I’m always hesitant to use the term teacher shortage because I think there’s less of a teacher shortage as much as a shortage of people willing to sign up for the high demands of the job at the current salary level and with so few resources and support. I think teacher vacancies is probably more accurate.

Nevertheless, yes, we continue to see fewer college students enrolling in teaching certification programs. The decline decades ago was partially due to more career options being available to women for the first time. More recently, college students are pursuing business degrees and careers in STEM which are some of the most profitable fields to work in. The decline in interest has led schools like Harvard and New Jersey City University to close their undergrad teaching programs. The University of South Florida had planned the same in 2020 due to budget cuts but reversed its decision in 2021 after pushback. (Per this article.)


So there are fewer prospective teachers entering the field; the data on that is pretty clear.

This has contributed — though of course it’s not the sole cause — to the high level of teacher vacancies. There are many unfilled teaching positions, and that’s been the case for several years. This is particularly true in high-poverty communities and urban schools, and in special education, science, math, and engineering.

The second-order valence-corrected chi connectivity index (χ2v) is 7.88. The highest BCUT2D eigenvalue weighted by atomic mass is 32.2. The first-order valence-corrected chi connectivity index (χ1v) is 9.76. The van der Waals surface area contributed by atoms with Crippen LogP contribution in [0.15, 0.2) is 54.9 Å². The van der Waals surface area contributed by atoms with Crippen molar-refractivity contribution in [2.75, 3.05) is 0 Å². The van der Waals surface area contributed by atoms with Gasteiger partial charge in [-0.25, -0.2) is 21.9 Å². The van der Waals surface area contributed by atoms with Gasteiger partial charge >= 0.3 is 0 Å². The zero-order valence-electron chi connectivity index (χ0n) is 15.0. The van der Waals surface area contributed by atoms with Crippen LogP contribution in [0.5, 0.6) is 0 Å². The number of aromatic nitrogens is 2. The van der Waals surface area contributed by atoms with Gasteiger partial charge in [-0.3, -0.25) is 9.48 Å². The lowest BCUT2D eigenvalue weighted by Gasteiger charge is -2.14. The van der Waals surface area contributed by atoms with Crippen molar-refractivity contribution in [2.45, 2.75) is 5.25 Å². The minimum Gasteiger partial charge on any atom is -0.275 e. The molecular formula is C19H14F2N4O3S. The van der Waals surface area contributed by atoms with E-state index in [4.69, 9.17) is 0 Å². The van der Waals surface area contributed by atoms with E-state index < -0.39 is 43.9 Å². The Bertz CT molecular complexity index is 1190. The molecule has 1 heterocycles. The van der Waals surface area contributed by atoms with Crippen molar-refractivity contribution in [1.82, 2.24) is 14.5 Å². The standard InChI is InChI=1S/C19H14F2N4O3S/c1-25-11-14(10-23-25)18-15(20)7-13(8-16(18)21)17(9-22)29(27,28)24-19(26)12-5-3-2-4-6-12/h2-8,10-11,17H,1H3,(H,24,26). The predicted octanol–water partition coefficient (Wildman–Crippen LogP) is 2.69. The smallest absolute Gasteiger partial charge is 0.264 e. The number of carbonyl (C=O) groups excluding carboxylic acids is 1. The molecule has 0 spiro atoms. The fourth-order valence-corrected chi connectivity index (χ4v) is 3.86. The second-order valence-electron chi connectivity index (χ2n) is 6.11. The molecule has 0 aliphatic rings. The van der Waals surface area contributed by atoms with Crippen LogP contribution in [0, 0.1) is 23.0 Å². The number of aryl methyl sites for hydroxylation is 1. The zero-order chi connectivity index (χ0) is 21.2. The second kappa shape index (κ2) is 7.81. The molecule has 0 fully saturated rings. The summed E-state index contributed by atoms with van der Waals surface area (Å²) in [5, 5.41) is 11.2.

Will it stay that way? Tuan Nguyen, the lead researcher of a multi-year study on teacher vacancies, says that’s hard to predict:

“This is one of the things that we are continuing to work on. Forecasting the teacher turnover, as we’re learning, is very, very hard. We think that teacher turnover is going to peak either last year or this year, and over the next couple years, we think it’s going to decrease…From ‘21-22 to ‘22-23, we did see a substantial increase in vacant positions, but it’s unclear to me whether or not that’s going to continue — in part because turnover might decrease, but also because some districts are using ESSER funds to hire teachers, and that’s going to run out [in September].”

Expected budget shortfalls 

The last round of federal Elementary and Secondary School Emergency Relief (ESSER) funds is wrapping up soon, and that’s going to have a big impact financially on schools.

If you’re not familiar with this, during the pandemic, federal lawmakers gave a lot of extra money to K-12 schools through the ESSER Fund. This money came from three laws: the CARES Act of 2020 (ESSER I), the Coronavirus Response and Relief Supplemental Appropriations Act of 2021 (ESSER II), and the American Rescue Plan of 2021 (ESSER III). In total, schools got nearly $200 billion extra during the pandemic. The first two rounds of funds have already been used up, but the last round, ESSER III, needs to be committed by September 2024.